Friday, May 8, 2020

Critiquing Online and Virtual Exhibitions

In the wake of the COVID-19 pandemic, many more museums are creating virtual exhibitions or producing online material to complement existing exhibitions. With this wave of digital material, I thought it would be useful for museum professionals to provide critiques or reviews of these digital exhibitions in order to help these digital exhibition formats grow and evolve.

By a happy coincidence, several graduate students from the Exhibition and Experience Design Program at The Fashion Institute of Technology (FIT) in New York City recently wrote about online exhibition materials and agreed to share their critiques, as well as their general insights about online and virtual exhibitions, here on the ExhibiTricks blog.

Bhawika Mishra is currently pursuing A Master's in Exhibition and Experience Design from FIT and comes from the culturally diverse country of India. Observing how people interact with their virtual and physical environment drives Bhawika's design decisions. The collaborative power between art and science and its result really interests her.

Bhawika wrote a critique of the online exhibition, "Measure Your Existence" from the Rubin Museum of Art.  You can find Bhawika's full design critique here.

Bhawika shared these thoughts about online and in-person exhibition experiences:

Online exhibits provide a virtual experience with the ability to teleport participants into a virtual world where you have the virtual superpower to experience, create, and interact with things at your own convenience.

The user navigation around the website is crucial and similar to the circulation in a physical exhibit. The website and software design follows the same design principles as the physical exhibit. The online exhibit also provides extended visitor experience though online shops, audio, podcasts, virtual meetups and also providing virtual assets like stickers, certificates.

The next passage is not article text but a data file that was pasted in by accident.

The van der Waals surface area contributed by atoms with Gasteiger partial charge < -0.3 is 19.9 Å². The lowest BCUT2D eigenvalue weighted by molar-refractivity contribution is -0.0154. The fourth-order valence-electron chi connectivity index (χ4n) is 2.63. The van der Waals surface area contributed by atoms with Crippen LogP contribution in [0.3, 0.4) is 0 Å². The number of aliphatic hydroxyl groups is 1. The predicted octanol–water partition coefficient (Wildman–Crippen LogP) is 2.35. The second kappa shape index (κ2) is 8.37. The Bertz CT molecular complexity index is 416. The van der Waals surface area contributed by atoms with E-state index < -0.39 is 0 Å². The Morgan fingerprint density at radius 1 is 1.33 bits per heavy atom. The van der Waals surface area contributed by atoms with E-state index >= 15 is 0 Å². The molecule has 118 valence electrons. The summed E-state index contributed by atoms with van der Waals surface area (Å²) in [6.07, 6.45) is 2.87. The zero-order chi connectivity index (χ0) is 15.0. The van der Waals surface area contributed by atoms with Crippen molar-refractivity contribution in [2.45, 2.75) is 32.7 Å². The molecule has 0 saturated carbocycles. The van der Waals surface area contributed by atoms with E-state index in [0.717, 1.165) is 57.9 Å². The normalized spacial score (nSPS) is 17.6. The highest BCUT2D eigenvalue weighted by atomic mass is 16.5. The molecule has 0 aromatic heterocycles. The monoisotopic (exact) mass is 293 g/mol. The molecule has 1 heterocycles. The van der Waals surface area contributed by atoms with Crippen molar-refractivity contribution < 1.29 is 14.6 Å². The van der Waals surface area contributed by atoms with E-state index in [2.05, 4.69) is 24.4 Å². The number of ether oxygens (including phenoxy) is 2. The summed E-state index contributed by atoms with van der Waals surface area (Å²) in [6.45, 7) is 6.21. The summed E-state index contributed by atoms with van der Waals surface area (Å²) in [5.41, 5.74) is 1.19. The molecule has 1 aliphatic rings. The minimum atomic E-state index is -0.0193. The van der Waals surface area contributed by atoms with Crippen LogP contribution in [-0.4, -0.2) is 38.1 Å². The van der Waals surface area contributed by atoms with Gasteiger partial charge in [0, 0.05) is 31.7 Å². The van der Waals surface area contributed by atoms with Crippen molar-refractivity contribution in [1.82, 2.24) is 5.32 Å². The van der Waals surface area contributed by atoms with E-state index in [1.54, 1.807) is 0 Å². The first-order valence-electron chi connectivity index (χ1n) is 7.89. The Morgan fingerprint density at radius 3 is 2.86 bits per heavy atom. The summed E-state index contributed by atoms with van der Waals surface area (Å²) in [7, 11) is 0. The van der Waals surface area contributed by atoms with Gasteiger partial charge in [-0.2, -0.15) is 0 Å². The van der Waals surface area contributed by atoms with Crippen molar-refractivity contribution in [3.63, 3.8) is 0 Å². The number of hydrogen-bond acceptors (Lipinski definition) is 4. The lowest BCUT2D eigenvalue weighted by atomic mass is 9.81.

The online exhibit format is flexible but takes away sensory and tactile experiences.

Online exhibits are available 24/7 and have the option for special launches for certain audiences, whereas the physical museum exhibition can only be experienced during the museum's open hours.

Selen İmamoğlu is currently pursuing her Master's in Exhibition and Experiential Design at the Fashion Institute of Technology. She graduated from the Department of Interior Architecture and Environmental Design at Bilkent University and did her internship in the commercial design industry.

With a passion for creating the connection between people and feelings, she gets inspired by the surroundings and small details in everyday life that can be seen by attentive eyes. She loves exploring, observing, and reflecting.   

Selen critiqued the exhibition called "Partners in Design" which was produced by The Stewart Program for Modern Design.  You can find Selen's full presentation here.

Here are Selen's thoughts about virtual exhibit experiences:

It was a great experience to do a critique assignment on a virtual exhibition since it enabled me to gain a different point of view. I realized that virtual exhibitions have a structure and utilize design tools considering visitor experience, just like conventional exhibitions. 

However, despite knowing the efforts to make this "an experience" for the visitor, I am still not sure if this is more distinct than a regular museum website. Overall, it is great to have these alternative ways of reaching the unique content prepared for others to take, especially in these crazy times.

Sammi Kugler is from Long Island and went to SUNY Purchase for her undergraduate degree, where she received a BFA in photography. Sammi mainly does large format photography and loves to work in the darkroom, developing and printing. She also enjoys making installation art, printmaking, and experimenting with new methods of art-making. Sammi really enjoys working with props to tell a story and affect the way people feel. 

Sammi critiqued "The Museum of the World" project from The British Museum.  You can find Sammi's full critique here.

After doing this exhibition critique, Sammi realized that we have the technology to make online experiences as interesting as in-person experiences. We just need to be thoughtful about how information is presented, and work harder to interact with users. 

Thank you to Bhawika, Selen, and Sammi for sharing your critiques!

Do you have your own thoughts about online exhibition experiences?  Please share them in the "Comments" section below!

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Paul Orselli writes the posts on ExhibiTricks. Paul likes to combine interesting people, ideas, and materials to make exhibits (and entire museums!) with his company POW! (Paul Orselli Workshop, Inc.) Let's work on a project together!

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